To me from the vice headmaster at one of the schools where I teach French.
Hello from Philadelphia with New Yorkish flashbacks.
And a detailed message from Copenhagen!

Wednesday, 16 September 2015

Wave ahoy

Look at these ancient shoelaces! Did you know that rowing is really good for your posture? And that it is all about legwork? And according to the rowing machine, where I wasted my energy due to lack of technique, I can row 825 meters in 2 minutes 25 seconds.
There was surprisingly many snacks - mud cake, chips, cream and coconut balls... I invented the sausage alternative while waiting for my turn to practice - which took like two hours, as different university teams had to compete first.
And it was fun! The person in the front of the boat (Carol, who took this picture), is called cox and steers the direction. The two people in the front and the two people at the back have also special names, but I was too busy not sinking to remember. Next time!

Not to forget: the winners.

Saturday, 12 September 2015

Thursday, 10 September 2015

Jana, 11 years old, on love:

I found an old poem it took me a few minutes to compose at a young age:

I vårens skymning
du underbar är,
min tanke blir grumlig
av att se dig så där.
- Minns du när solen dalade i fjärran?
vill jag dig säga,
eller något vackert likaså.
Men inget ljud kommer över mina läppar,
jag är förtrollad av dig.

And my teacher's comment: "En underbart fin dikt! Helt suverän!" dated 01-04-01. (Meaning: "a wondeful poem! Just marvelous!") (And on the back of it: "may be read out loud in class anomyously." Great, I will just publish it on a world wide web forum a decade+ later.) (And note how wonderful handwriting I had! Nobody gets to experience that anymore.)

Let's translate that into Russian using Google Translate. I speak this language and can tell you that it was quite perfect, actually. Except I did not write it to a man or a woman but made it impersonal, which is impossible with Russian grammar. And except like five other things. But apart from that!

В весеннем сумраке
Вы замечательный,
Мой разум мутнеет
видеть Вас подобное.
Вы помните, когда солнце зашло на расстоянии?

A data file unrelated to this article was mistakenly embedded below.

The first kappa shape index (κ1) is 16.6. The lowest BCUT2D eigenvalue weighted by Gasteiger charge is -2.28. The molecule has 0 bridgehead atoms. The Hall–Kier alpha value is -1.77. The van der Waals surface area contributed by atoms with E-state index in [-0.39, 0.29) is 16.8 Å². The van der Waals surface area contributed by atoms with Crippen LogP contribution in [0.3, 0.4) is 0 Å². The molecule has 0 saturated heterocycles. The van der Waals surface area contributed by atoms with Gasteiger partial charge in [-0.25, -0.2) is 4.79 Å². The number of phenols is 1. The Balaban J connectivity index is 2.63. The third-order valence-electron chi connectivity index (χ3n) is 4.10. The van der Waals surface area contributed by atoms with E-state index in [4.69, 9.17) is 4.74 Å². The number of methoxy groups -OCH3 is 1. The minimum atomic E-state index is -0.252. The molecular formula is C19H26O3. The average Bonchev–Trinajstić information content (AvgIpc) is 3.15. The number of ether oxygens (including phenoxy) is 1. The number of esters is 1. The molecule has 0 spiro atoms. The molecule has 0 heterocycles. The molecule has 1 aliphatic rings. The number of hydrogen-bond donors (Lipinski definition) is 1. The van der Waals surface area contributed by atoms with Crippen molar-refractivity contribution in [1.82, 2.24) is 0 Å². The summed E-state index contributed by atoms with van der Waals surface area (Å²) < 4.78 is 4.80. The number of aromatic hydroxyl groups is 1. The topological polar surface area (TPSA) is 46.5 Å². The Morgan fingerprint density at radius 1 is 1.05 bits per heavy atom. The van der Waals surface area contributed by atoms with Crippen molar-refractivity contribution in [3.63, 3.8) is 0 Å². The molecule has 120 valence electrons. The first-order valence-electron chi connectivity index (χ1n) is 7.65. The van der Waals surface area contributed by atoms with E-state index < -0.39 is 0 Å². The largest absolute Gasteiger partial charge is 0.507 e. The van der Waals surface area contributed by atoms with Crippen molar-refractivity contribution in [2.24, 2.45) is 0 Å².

Я хочу, чтобы вы сказать,
или что-то красивое, а также.
Но звук не приходит через мои губы,
Я очарован вами.

In French, then (still using the services of Google):

Dans le crépuscule de printemps
Vous êtes merveilleux,
Mon esprit se trouble
de vous voir comme ça.
Vous souvenez-vous quand le soleil a coulé dans la distance?
Je veux que vous dites,
ou quelque chose de beau ainsi.
Mais aucun son ne sort sur mes lèvres,
Je enchanté par vous.

It still turns out ok! "I am enchanted by you" is missing a verb, for example, but is that really important after all? It is CLEAR somebody is ENCHANTED.
And not the least: English. Even more correct, but my sun was not sinking, it was rather delapsing.

In the spring twilight
You are wonderful,
My mind becomes cloudy
to see you like that.
Do you remember when the sun sank in the distance?
I want you to say,
or something beautiful as well.
But no sound comes across my lips,
I'm enchanted by you.

Hardest part to translate in all languages turns out to be "I wanted to tell you"/"Me wanting to tell you". Interesting!

Wednesday, 9 September 2015

The Great List of (non-)Cocktails.

I keep finding the most fantastic things now when I am moving. On Saturday, an unopened postcard from January (more about that later) and now a list Mathieu wrote last spring when he was visiting me in Stockholm. The list is actually called "the other great list" (the first great list has pinches of alcohol stuffed in) and is marvelous.

- A Virgin Cuba Libre, please! (= coca cola)
- I am really craving for a Virgin Bloody Mary (= tomato juice)
- Can I have a Virgin whiskey on the rocks, please? (= ice)
- Virgin Screwdrive is nice for breakfast (= orange juice)
- and the best of them all: Virgin pastis (= water)

Goot to know next time you want to be cool and order something complex! (Well, it is complex enough when I say "alcohol free" at the counter and the major part of the staff is confused for several seconds before I am suggested the fantasy-free coca cola or orange juice.)

Monday, 7 September 2015

In detail. (Photos by David Härenstam)